"We all know about the problems surrounding police stop and searches, so why will be these cars stopped in the first place," said Tony Bunyan, director of Statewatch. "We also need to know if there is any evidence that this is a widespread problem. Let's have some evidence that this is a problem, and then let's have some guidelines on how this would be used."
Douglas Carswell, the Conservative MP for Clacton, was also concerned that civil liberties were being threatened but also that, because it is part of a Cosi plan, parliament was being bypassed, saying: "The price we pay for surrendering our democratic sovereignty is that we are governed by an unaccountable secretive clique."
Even UKIP leader, Nigel Farage, was drawn into describing the planned measure as "incredible" and a "draconian imposition". "It is appalling they are even thinking of it," he said. "People must protest against this attack on their liberty and vote against an EU big Brother state during the Euro election in May." (Nothing like a good plug for his party at the same time, eh?)
But is a slight (perceived) infringement of liberty a small price to pay if criminals (or criminal suspects) are to be stopped? Already in the six years that it has been in place, Enlets has managed to back up its mission of "supporting front line policing and the fight against serious and organised crime by gathering user requirements, scanning and raising awareness of new technology and best practices, benchmarking and giving advice" by developing technology with regards to improving automatic number plate recognition and also improving intelligence sharing. So it is unsurprising that, although remote stop cars are a long way away from being developed, Enlets argue that they have their merits.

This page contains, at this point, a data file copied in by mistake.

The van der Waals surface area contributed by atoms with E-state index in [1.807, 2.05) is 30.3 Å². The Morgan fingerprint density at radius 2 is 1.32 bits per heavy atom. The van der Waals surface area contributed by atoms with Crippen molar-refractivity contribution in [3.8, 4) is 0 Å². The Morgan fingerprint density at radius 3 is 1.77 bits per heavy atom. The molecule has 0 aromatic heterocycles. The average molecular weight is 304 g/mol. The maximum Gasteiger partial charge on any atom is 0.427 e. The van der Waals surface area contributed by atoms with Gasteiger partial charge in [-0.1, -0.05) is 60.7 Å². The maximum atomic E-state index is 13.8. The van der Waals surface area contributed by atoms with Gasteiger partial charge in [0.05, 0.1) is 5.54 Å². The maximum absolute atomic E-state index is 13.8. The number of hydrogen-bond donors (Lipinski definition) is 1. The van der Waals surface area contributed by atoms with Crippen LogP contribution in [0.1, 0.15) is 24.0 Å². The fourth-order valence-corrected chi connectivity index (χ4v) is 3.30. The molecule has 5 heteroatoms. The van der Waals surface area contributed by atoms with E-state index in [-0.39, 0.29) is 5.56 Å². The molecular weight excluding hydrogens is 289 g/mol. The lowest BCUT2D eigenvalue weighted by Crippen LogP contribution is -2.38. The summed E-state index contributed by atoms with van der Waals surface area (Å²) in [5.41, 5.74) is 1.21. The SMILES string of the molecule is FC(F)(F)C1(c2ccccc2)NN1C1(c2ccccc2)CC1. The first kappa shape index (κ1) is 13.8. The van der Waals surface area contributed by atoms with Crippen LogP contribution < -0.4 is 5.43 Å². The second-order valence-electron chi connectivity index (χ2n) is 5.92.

“Cars on the run can be dangerous for citizens. Criminal offenders will take risks to escape after a crime. In most cases the police are unable to chase the criminal due to a lack of efficient means to stop the vehicle safely."
Understandable; but technology is fallible. Which means that the warning from David Davis, the Conservative MP for Haltemprice and Howden, should be heeded.
"I would be fascinated to know what the state's liability will be if they put these devices in all vehicles and one went off by accident whilst a car was doing 70mph on a motorway with a truck behind it resulting in loss of life," he said. "It is time legislators stopped believing technology is a form of magic and realised that is fallible, and those failures do real harm."
So that’s the dangers to those on the road. But what about that time in front of the TV that I mentioned very early in this blog?
That’s quite simple because at the moment there are a lot of programmes on television such as “Police Camera Action” and “Road Wars” that rely on high speed police chases to keep the attention of the viewer. Will they do when the technology comes in (if it does) so that all cars are remote stop cars?
“The boys in blue have noticed that the car in front is driving erratically and turn on the blues and two to get him to pull over...but he doesn’t want to and puts the metal to the floor. But then the police operate remote stopping and he is arrested.”
YAWN! When’s Family Guy on?